FIG. 1A illustrates a set of schematic symbols which are utilized to represent the various components in the detailed description of the invention;
FIG. 1B depicts the general configuration of a microprocessor-based controller (MBC);
FIG. 1C is a schematic diagram of the disclosed fail-safe system configured for device monitoring;
FIG. 2 is a timing diagram of device monitoring toggle and detection subwindows of component operation;
FIG. 3 depicts a set of timing diagrams corresponding to a first device monitoring code;
FIG. 4 depicts a set of timing diagrams corresponding to a second device monitoring code;
FIG. 5 depicts a set of timing diagrams illustrating secondary and tertiary codes;
FIG. 6 is a schematic diagram of the disclosed fail-safe system configured for control of a safe-state-off bipolar device;
FIG. 7 is a schematic diagram of the disclosed fail-safe system configured for control of a safe-state-off unipolar device;
FIG. 8 is a schematic diagram of the disclosed fail-safe system configuration for conditioned busses;
FIG. 9 is a schematic diagram of the disclosed fail-safe system configured for control of a safe-state-on device;
FIG. 10 is a schematic diagram of the disclosed fail-safe system configuration for inverse conditioned busses;
FIG. 11 depicts a set of timing diagrams illustrating device control check and test windows;
FIG. 12 depicts a set of timing diagrams illustrating device control check cycle sequencing and utilization; and
FIGS. 13-14 depict two flowcharts illustrating the operation of the disclosed fail-safe system and method for device monitoring and device control, respectively.
Referring now in specific detail to the drawings, with like reference numerals identifying similar or identical elements, various schematic symbols of elements used throughout the drawings are shown in FIG. 1A. For example, primary power busses 10 are represented by rectangular boxes, while conditioned power busses 12 are represented by boxes with rounded corners. Input points 14 and output points 16 may be either positive or negative. Device or solid state relay or contactor contacts 18 and 20 are closed-when-energized and open-when-energized, respectively. Solid state relay controls or contactor coils 22 are also shown.
Definitions of terms as referenced herein are as follows.
Discrete Failure: an isolated failure of a specific component or program calculation.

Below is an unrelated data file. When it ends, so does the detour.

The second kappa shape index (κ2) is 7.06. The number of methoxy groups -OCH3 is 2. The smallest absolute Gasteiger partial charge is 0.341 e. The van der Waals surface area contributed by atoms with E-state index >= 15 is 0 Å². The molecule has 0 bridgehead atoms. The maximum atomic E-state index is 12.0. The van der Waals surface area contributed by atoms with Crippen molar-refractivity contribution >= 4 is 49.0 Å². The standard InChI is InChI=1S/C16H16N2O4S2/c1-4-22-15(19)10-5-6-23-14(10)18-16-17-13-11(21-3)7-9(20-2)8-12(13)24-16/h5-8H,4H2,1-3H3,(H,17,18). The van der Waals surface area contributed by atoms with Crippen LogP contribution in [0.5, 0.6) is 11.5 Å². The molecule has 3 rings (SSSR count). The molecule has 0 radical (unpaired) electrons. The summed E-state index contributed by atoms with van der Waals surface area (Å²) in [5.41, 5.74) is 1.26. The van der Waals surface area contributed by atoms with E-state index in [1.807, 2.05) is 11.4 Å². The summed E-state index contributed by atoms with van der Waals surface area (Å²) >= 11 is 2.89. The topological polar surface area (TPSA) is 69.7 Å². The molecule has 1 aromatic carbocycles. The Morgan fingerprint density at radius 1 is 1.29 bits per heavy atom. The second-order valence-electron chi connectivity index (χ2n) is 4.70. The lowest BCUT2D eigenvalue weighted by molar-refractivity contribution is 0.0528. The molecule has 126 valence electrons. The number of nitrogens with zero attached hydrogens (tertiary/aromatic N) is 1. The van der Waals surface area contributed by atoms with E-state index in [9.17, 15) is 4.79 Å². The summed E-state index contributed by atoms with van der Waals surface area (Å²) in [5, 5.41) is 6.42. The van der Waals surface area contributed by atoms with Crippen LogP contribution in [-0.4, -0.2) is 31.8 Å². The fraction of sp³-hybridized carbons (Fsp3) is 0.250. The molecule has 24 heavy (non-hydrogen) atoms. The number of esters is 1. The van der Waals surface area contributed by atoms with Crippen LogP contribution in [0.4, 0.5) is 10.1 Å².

Systemic Failure: a failure or combination of failures that results in a loss of system functionality.
Wrong-Side Failure: a systemic failure that results in an unsafe condition.
Right-Side Failure: a systemic failure that results in a safe condition.
Fail-Safety: the degree to which a system is immune to wrong-side failures.
Reliability: the degree to which a system is immune to both right-side and wrong-side failures.
Microprocessor-Based Controller (MBC): a microprocessor-based system which monitors and controls electrical devices in accordance with a user-defined program.
Device: an apparatus which is to be monitored or controlled in a fail-safe manner.
Hardware Design: an embodiment of an arrangement and interconnection of a microprocessor-based controller, the devices its controls and/or monitors, and other electrical components which, in conjunction with an operating program of the controller, ensures fail-safety and reliability.
Software: the computer programming environment in which the structure of the modular sequences of instructions that includes an executive program, and the logic that includes an application program are defined and enforced.
Application Program: the user-definable set of instructions that are executed by a microprocessor-based controller, the purpose of which is to perform the site-specific functional logic used by the application of a system.
Executive Program: the non-user-definable, modular sequences of instructions that are executed by a microprocessor-based controller, the purpose of which is, in conjunction with the hardware design, to ensure fail-safety and reliability.